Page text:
The Pew Internet & American Life Project’s interest in studying artists and musicians grew out of our previous work studying internet users’ consumption of music and other creative content online. Through a series of reports on music downloading and file-sharing, we have observed and documented the changing behaviors and attitudes of an American public learning to negotiate the ever-changing copyright landscape of the digital world.2

However, over the course of observing the explosive growth and persistence of peer-to-peer networks, and following the entertainment industry’s ongoing efforts to police these activities and promote licensed digital music services, we found that there were few sources of quantitative research directed at understanding how these issues affect both musicians and the greater creative community. We found ourselves hard-pressed to answer some of the most basic questions about artists and the internet. For instance, how many artists have access to the internet? How many promote and sell their work online? How are they using the internet to develop their work, their connections to other artists, or their connections to audiences and the world-at-large? How do they feel about controversies over copyright and fair use of creative material in the heyday of peer-to-peer systems like the original Napster and the current Kazaa and BitTorrent?

The debate about copyright in the digital era has primarily centered on the recording industry’s opposition to unauthorized file-sharing and downloading, a stance that has been both lauded and criticized by popular musicians. This clash over new technology grows out of a long history of disputes between business and artists about the proper balance between creators, the people who pay for and market creations, and consumers who want access to large catalogs of digital music files and argue that there are many non-infringing uses of peer-to-peer. While music has been at the forefront of this discussion, the movie industry has also recently began suing individual downloaders.

The U.S. Copyright Office Web site defines “fair use” as a limitation on copyright that allows for certain reproductions of copyrighted works for purposes such as criticism, comment, news reporting, teaching, scholarship and research. 

In our surveys between 2000 and 2003, we found growing numbers of music downloaders who said they didn’t care about the copyright on the files they were acquiring. Technology firms accommodated this demand by creating and marketing an ever-widening array of devices to copy and store music files. Moreover, the growth of home broadband connections has made it progressively easier to share and download MP3 files.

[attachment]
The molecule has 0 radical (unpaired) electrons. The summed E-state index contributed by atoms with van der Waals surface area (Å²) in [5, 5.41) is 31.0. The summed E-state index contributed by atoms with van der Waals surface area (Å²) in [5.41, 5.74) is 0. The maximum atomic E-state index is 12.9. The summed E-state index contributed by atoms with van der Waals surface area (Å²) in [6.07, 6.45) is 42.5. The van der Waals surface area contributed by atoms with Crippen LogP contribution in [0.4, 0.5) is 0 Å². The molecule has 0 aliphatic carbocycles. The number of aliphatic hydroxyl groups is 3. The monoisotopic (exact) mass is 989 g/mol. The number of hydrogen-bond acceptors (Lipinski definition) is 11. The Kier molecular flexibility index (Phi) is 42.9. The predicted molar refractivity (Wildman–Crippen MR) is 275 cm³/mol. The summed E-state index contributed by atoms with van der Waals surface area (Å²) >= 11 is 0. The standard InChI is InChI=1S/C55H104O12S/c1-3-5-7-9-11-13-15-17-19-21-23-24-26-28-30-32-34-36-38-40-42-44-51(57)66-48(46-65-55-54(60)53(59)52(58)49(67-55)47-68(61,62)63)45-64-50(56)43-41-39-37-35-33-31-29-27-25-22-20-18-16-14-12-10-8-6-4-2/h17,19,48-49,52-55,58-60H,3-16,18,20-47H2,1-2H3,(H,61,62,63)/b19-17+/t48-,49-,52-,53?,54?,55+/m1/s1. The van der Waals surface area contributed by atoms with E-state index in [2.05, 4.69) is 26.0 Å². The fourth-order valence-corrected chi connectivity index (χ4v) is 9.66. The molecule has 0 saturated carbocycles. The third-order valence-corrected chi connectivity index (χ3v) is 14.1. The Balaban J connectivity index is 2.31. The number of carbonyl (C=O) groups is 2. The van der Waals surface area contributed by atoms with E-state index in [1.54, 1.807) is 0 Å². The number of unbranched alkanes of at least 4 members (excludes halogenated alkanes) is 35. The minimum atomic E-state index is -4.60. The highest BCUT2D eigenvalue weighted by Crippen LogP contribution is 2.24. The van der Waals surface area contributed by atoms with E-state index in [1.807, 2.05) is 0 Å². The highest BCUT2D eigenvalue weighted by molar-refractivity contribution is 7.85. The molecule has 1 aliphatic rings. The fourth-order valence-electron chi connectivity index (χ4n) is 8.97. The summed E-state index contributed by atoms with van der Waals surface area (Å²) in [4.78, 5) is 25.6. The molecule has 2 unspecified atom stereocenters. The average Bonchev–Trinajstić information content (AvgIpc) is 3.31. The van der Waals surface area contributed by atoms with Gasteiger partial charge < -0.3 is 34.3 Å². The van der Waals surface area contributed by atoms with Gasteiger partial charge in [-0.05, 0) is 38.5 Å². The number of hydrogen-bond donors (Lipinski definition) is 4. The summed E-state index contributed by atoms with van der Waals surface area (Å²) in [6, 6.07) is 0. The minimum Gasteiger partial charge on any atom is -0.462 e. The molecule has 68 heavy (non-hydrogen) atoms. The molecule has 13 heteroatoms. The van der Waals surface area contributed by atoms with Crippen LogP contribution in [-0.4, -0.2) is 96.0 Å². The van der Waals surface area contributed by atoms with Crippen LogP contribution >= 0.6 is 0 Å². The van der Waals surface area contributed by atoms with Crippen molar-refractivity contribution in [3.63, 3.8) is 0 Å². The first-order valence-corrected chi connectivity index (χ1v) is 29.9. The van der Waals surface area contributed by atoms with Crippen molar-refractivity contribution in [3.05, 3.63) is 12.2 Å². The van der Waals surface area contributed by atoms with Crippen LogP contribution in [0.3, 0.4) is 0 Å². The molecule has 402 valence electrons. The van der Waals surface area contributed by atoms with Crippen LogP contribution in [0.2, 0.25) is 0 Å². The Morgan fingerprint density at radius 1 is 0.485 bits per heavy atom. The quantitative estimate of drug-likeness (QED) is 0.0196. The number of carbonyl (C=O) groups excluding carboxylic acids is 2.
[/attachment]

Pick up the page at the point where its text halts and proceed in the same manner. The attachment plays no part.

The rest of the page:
The recording industry’s response to this apparent apathy towards copyright and the ease of getting free files online was to file more than 7,000 lawsuits directed against alleged file-sharers since September 2003. After the first legal actions by the RIAA, the number of people who said in our surveys that they downloaded music files dropped dramatically but has since rebounded to a degree.3

Economic analysis of recorded music sales data and its relationship to music file-sharing activity is ongoing. At the same time, there is much to be learned from studying developments on the ground level. In the end, the future of any industry whose content can be digitized hinges on the creativity and innovation of artists.

But there are strong concerns within the artistic community, and by prominent legal scholars, about the effectiveness of current copyright terms and their enforcement in the online world. Some argue that our understanding of copyright law has strayed far from its original purpose and that the internet calls for an inherently different interpretation of what constitutes copyright infringement and what qualifies as fair use of digitized works. Furthermore, many have raised concerns about the practical difficulties of the permissions process for creators and that too few new works are passing into the public domain.